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Do we have any idea how quickly the American colonists (specifically those British colonists living in what would later become the United States, but I'd be curious about French and Spanish colonists in their respective areas as well) developed an accent that was distinctly non-European? What is the earliest mention of someone "sounding American," or speaking in a way that they clearly came from the colonies?

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migrated from history.stackexchange.com Jan 15 at 0:04

This question came from our site for historians and history buffs.

    
I'll repost there if the consensus is that it's a better fit, but it seems like History is the right place because this isn't a question about the language itself, but rather about the historical and social relationship of two different populations of English speakers, and how they perceived each other. I am also, for example, asking for "the earliest mention" of this change in a historical document. But what do people think, should I repost over there? –  Alexander Winn Jan 14 at 1:07
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I have flagged for a diamond moderator to consider migrating the question; no need to repost, as I have not voted to close. Any answers here will tag along if they decide to migrate it. –  Pieter Geerkens Jan 14 at 1:11
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@MarkC.Wallace This question is asking more about historical popular perception than linguistic distinction. It can be argued that even today the American English dialects are mere derivatives of British English dialects with few substantive differences. –  called2voyage Jan 14 at 19:49
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@MarkC.Wallace The question is more about "not European" than "homogeneously American." In the context of this question, both a Maine accent and a Georgia accent are "American accents," because they are distinct from the accent of their British cousins. –  Alexander Winn Jan 14 at 19:52
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Also, it's not quite correct to claim that Americans developed an accent: the language usually changes faster in the mother country than in isolated colonies. Therefore it would make more sense that both British and Americans developed their own accents, ad their dialects diverged from Shakespearian English in different directions. –  Michael Jan 14 at 21:50

3 Answers 3

up vote 6 down vote accepted

It seems that the popular distinction between American and British speech occurred at least as early as 1735 when Francis Moore observed:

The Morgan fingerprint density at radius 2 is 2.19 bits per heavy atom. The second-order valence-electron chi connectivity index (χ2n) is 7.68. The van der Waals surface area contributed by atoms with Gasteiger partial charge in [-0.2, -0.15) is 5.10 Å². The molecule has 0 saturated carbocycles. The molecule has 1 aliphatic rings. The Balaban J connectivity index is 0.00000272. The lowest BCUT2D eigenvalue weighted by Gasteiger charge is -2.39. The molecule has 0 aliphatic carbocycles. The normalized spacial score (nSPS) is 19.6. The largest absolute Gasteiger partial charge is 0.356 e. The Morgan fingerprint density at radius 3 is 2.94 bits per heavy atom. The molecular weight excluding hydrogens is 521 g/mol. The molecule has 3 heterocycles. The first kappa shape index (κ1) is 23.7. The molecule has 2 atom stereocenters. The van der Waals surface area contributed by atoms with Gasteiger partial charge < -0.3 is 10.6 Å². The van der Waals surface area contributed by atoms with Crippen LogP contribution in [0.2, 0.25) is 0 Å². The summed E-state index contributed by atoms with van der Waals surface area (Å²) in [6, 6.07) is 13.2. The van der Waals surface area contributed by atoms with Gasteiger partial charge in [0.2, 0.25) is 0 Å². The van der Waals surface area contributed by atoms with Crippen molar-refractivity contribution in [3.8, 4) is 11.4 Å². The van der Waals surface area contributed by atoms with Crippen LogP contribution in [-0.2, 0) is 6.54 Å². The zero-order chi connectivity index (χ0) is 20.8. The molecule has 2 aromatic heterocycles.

It stands upon the flat of a Hill; the Bank of the River (which they in barbarous English call a bluff) is steep

Source:

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The earliest mention of a specific American (non-European) accent I can find is from 1783. More specifically the accent described seems to be Virginian.

"...a clergyman of Virginia assured me very seriously, that the English of that province was the best in the world; and assigned the same reason in favour of the Virginian pronunciation. /.../
It is true, the North-American English accent is not so animated as that of Middlesex, and the adjoining counties; but it it very perceptible notwithstanding." James Beattie, Dissertations Moral and Critical.London 1783.

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This answer is mostly a warning that some reported "American Accent"s may have been nothing of the sort.

The main thesis of the book Albion's Seed is that there were actually 4 basic English accent groups that evolved into the various American English accents. East Anglian, Wessex, North Midlands, and Border English evolved into the American New England, Southern, Midland, and South Midland/Appalachian accents respectively.

Given this, an early visitor to the USA might remark upon an "accent" that was neither universal to the country, nor significantly different from that of the source area in England.

For my money, the best demarcation line is the publication of Noah Webster's American Dictionary of the English Language. This was the first major work that defined the American version of the language to be a different dialect of English, worthy of its own local authorities. Many if not most of USA's unique spellings (eg: "center" instead of "centre") can be traced back to Mr. Webster.

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